He appeared to be working more towards the production of formal classical works, which display a significant grounding in the Argentine lyricism - usually associated with Tango- plus elements of classical music and piano improvisation. "Ritual" features emotive vocal and violin lines, full orchestra textures and Otero's highly evolved pianism.
The ten pieces emphasize melodic aspects, slow tempos and rich orchestral colors in a work delivered as an concept album, with thematic consistency and the recurrence of leitmotifs throughout the program. As in most of Fernando Otero's output, the bandoneón found its presence in "Ritual" -this time in two of the pieces- driving the listener into an unmistakable Argentine atmosphere, both in a timbrical and melodic sense. The album was produced by Ruben Parra and recorded entirely in New York City during January 2015.
Otero reaffirms his own style -identifiable at any moment during "Ritual"- which was already exposed in his previous studio albums and live performances, and simultaneously offers new fresh compositional ideas and moves forward artistically.
Fernando Otero (1997) (Remastered in 2014)
Tango De Mier y Pesado (1998)
Chamber Music (2000)
Pagina de Buenos Aires (2007)
Prima Donna (2014)
"Mr. Otero vibrantly summoned tango ancestors while also acknowledging
Bartok and Prokofiev. Steve Smith -New York Times-
Mr. Otero hails from Argentina, where romance has often been cast as a
kinetic pursuit. The expressive drama of tango generally animates his
compositions, which also involve aspects of classical chamber music and
improvisation."Beginning with "El Circulo Rojo," which appears on both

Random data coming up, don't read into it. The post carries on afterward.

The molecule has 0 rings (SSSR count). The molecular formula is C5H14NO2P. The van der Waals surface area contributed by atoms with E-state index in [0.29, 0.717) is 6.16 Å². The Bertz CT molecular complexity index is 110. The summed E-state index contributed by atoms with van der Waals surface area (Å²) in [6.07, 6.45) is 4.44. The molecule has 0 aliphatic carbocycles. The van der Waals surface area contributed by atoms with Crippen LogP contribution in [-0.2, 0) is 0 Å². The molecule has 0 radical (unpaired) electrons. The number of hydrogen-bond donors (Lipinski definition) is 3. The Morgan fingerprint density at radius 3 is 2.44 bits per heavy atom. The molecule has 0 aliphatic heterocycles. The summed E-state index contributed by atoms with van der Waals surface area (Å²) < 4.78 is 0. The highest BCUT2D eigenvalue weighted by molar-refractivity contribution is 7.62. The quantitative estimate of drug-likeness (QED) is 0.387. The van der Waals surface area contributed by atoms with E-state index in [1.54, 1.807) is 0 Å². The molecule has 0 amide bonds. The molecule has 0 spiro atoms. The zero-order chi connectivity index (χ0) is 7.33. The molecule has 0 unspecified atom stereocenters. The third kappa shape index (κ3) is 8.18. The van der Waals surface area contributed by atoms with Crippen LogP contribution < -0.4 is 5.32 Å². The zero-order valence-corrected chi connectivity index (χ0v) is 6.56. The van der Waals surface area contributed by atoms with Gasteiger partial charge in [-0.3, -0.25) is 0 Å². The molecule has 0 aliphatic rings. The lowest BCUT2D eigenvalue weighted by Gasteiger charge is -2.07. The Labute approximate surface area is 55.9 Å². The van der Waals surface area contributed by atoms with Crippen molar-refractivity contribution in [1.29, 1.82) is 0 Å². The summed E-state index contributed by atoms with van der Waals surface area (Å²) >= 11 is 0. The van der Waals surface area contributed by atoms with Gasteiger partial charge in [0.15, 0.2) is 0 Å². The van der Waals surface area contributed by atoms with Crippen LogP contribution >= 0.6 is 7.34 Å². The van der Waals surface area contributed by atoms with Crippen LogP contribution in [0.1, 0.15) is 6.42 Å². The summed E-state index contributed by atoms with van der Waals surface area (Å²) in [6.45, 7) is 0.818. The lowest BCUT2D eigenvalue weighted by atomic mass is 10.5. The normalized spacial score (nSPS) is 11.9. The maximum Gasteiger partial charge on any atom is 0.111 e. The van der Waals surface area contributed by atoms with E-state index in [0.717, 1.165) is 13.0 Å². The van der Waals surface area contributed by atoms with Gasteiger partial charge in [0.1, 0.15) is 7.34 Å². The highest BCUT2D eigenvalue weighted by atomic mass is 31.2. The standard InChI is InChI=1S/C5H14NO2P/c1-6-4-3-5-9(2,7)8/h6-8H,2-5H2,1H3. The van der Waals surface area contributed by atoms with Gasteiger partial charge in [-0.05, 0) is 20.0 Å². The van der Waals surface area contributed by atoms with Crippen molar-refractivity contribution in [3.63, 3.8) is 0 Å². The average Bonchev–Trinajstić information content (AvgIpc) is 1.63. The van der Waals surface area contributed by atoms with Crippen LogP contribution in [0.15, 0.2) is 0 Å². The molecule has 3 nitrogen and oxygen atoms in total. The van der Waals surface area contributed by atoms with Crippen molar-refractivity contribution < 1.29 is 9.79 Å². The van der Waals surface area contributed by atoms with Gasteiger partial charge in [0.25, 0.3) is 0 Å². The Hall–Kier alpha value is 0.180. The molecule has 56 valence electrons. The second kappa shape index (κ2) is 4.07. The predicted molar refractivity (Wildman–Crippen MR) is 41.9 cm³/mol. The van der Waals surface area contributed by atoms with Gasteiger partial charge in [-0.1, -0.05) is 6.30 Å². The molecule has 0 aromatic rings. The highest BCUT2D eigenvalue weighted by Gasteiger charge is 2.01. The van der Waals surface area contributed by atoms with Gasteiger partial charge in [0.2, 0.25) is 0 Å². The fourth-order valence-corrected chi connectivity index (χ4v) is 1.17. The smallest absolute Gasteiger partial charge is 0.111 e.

recent albums, Mr. Danielson and Mr. Otero locked in tightly, playing a
compact melody in sync and then spiraling outward to set up some
counterpoint. During one passage in the piece, and on a brisk subsequent
composition, there was a faint echo of the dynamic that existed between
the pianist Chick Corea and the violinist Jean-Luc Ponty some 30 years
Nate Chinen, New York Times-
"Otero is a seriously talented pianist, and his orchestrations are equal parts Bernard Hermann and Charlie Parker. That is, they alternate between jagged suspenseful crescendos and long, sinuous melodies. This music bounds out of the speakers and leaps into every corner of the room at once, exhilarating but also bewildering -
Phil Freeman., Jazziz Magazine-
"Mr. Otero, a resourceful pianist and composer from Buenos Aires, recently released a darkly ravishing album with the plain but connotative title of "Romance" (Soundbrush). This concert will feature that material, a sensuous blend of tango and classical and chamber jazz, with a cohort that includes the vocalist Kristin Norderval, the bandonéon player Juan Pablo Jofre Romarion, the clarinetist Ivan Barenboim and a string quartet headed by the violinist Nick Danielson." Nate Chinen, New York Times